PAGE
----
Short Circuit: A Roundup of Recent Federal Court Decisions

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Please enjoy the latest edition of Short Circuit, a weekly feature from the Institute for Justice.

Michigan friends, we’re heading to Plymouth on Friday, May 20 for a forum on the Michigan Constitution, featuring litigators, scholars, and retired Michigan Supreme Court Justice Stephen J. Markman. It’s not too late to register, RSVP today!

  • Apparently, there’s a whole industry based around Mexicans’ crossing the border on business visas to sell blood plasma. Last year, Customs and Border Protection decided to put a stop to it. The plasma companies: This new visa rule will exsanguinate our industry. The district court: This isn’t really about you. Dismissed for lack of standing. D.C. Circuit: No, it’s definitely about them.
  • Originally granted asylum at nine years old, Somali asylee faces removal after a slew of drug-related offenses. But wait, he argues, I still need protection, and the Board of Immigration Appeals erred when it held otherwise. First Circuit: It does appear that the immigration courts failed to consider all evidence of the risks of torture if deported, so this needs another look.
  • John Doe: I want to marry either my biological parent or my adult child (unclear which), but the prudes in my home state of New York have criminalized incestuous marriages. Second Circuit: Dude. You haven’t even proposed yet. Who knows if your child (or parent) will even say yes? No standing. (NB: Readers may recall Doe’s lawyer as the practitioner who set the record for wildest (and possibly shortest) oral argument in the Second Circuit in 2019 and who has since enjoyed numerous run-ins with the Supreme Court’s rules on amicus briefs.)
  • Petersburg, Va. prison guard is convicted of making a false statement to law enforcement (but not for sexually assaulting a prisoner, for which he was also indicted). At sentencing, the court enforced the statutory maximum sentence for providing a false statement related to a sexual assault and varied upward, imposing the same 54-month sentence the guard would have received if convicted of sexual assault. Guard: That whole “related to a sexual assault” piece wasn’t put before the jury, so the sentence can’t stand. Fourth Circuit: Sure, that was a constitutional error, but the jury would have reached the same conclusion either way, so the error was harmless.
  • Ecuadorian employees are demanding a fair share of their foreign employer’s near-billion-dollar settlement check from the Ecuadorian government. Ecuador’s law requires employer-employee profit sharing, after all. Fifth Circuit: The settlement came after a year of extreme loss caused by the government’s expropriation, so the company didn’t actually have profits and doesn’t have to share nothin’.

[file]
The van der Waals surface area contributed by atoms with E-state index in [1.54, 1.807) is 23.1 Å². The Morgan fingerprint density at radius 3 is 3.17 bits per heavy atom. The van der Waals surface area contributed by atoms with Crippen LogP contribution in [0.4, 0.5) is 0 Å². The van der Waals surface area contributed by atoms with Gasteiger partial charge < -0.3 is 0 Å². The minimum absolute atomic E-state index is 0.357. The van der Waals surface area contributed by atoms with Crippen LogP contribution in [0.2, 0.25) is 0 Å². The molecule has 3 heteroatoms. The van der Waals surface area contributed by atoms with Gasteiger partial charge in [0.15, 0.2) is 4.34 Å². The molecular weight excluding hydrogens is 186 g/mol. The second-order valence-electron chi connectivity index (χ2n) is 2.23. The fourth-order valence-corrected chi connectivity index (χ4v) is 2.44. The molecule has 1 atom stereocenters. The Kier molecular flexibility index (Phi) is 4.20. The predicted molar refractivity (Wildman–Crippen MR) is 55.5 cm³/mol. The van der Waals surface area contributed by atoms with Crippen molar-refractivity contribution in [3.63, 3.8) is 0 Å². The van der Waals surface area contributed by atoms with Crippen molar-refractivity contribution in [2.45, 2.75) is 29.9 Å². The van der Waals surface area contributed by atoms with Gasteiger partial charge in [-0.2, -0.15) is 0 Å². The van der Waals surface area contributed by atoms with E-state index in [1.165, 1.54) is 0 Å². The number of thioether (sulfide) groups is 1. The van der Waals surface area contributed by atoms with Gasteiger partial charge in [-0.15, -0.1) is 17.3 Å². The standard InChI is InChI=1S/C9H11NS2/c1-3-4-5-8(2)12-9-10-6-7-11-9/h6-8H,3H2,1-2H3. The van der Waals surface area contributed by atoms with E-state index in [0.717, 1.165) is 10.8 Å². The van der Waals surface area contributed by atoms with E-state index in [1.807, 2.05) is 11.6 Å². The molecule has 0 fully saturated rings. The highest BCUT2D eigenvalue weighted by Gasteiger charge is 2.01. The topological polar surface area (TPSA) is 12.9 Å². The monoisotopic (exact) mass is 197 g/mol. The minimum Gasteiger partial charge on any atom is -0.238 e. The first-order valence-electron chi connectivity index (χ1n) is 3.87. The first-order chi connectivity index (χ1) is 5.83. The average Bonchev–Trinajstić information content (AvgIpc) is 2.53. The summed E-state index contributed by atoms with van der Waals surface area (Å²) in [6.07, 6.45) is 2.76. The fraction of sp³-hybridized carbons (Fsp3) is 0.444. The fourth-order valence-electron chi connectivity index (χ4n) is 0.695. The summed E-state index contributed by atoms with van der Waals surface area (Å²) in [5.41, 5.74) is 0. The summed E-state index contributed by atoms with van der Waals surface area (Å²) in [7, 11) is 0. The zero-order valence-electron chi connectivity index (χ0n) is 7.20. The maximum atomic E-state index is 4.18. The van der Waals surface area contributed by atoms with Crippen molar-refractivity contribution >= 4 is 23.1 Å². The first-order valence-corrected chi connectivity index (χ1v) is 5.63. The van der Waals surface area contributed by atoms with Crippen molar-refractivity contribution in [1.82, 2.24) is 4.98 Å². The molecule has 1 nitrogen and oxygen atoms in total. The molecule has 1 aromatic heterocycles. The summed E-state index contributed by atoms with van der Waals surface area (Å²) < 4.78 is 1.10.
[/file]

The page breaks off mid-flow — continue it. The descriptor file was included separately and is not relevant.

• A grand jury indicts a Louisiana man for making one type of false statement on a firearm-purchase form, but at trial the judge instructs the jury that they can convict him for making either of two types of false statements. The man appeals—pro se. And wins a reversal. On plain-error review! What?! Yes. Fifth Circuit: The district court plainly erred by allowing a constructive amendment to the indictment.
  • Fifth Circuit: Introducing testimonial hearsay of non-testifying witnesses violates the Confrontation Clause. And since we’ve had to say this a lot as of late, “we are concerned that the government has repeatedly failed to take the lesson.”
  • After Prentiss, Miss. man tells police officers he shot a guy, they arrest him. The man’s aggravated-assault case is eventually nolle prossed, after which he sues. Man: The officers lacked probable cause because when I told them I shot that guy, I also told them I shot him in self-defense! District court: That is such a bad argument that you must pay the government $79,978.69 in attorney’s fees. Fifth Circuit: Indeed.
  • Is kicking a fellow legislator out of your caucus and cutting off party resources (because she accused the police of wrongdoing) a “legislative act”? Sixth Circuit: Sure is. The members of Ohio’s House Democratic Caucus are absolutely immune from suit. (Eds. note: If accusing government officials of wrongdoing is cause for exile, you should start calling us Aristotle now.)
  • Prisoners say that prison officials had a uniform policy of conducting prison-wide shakedowns that were deliberately punitive in violation of the Eighth Amendment. Prison officials say the uniform shakedown policy wasn’t really all that bad. Is that enough to establish commonality for class certification? Seventh Circuit: Look, a “uniform policy” sounds pretty common to us. The district court can figure out which one of you is right on the merits.
  • Responding to a 911 call for a robbery by a man carrying a large knife, a Lawrenceburg, Tenn. police captain comes across the man in a parking lot and says they need to talk. The man declines, unsheathes his knife, waving it as he walks around, and stops 30 feet from the captain. He repeatedly tells the cop to shoot him, which the cop does after the man takes a step. The man dies. District court: Qualified immunity. Sixth Circuit: Not so fast. No one was within 30 feet of the man, who had calmed down in the moments before he was shot, and the other officer at the scene testified that he didn’t see a reason to shoot the man. A jury might find the captain used excessive force.
  • Sunless, Inc. sells Mystic Tan Solution to be used in Mystic Tan booths, which it deems the Mystic Tan Experience. Indeed, the booths are designed to accept no solution other than its own. After growing tired of the Mystic Tan Solution, a salon chain jury-rigged the booths to operate with its own branded spray tan solution. Sunless: This will confuse customers who expect a genuine Mystic Tan Experience! Sixth Circuit: It seems that it will not, given that the chain doesn’t sell the “Mystic Tan Experience.” No preliminary injunction.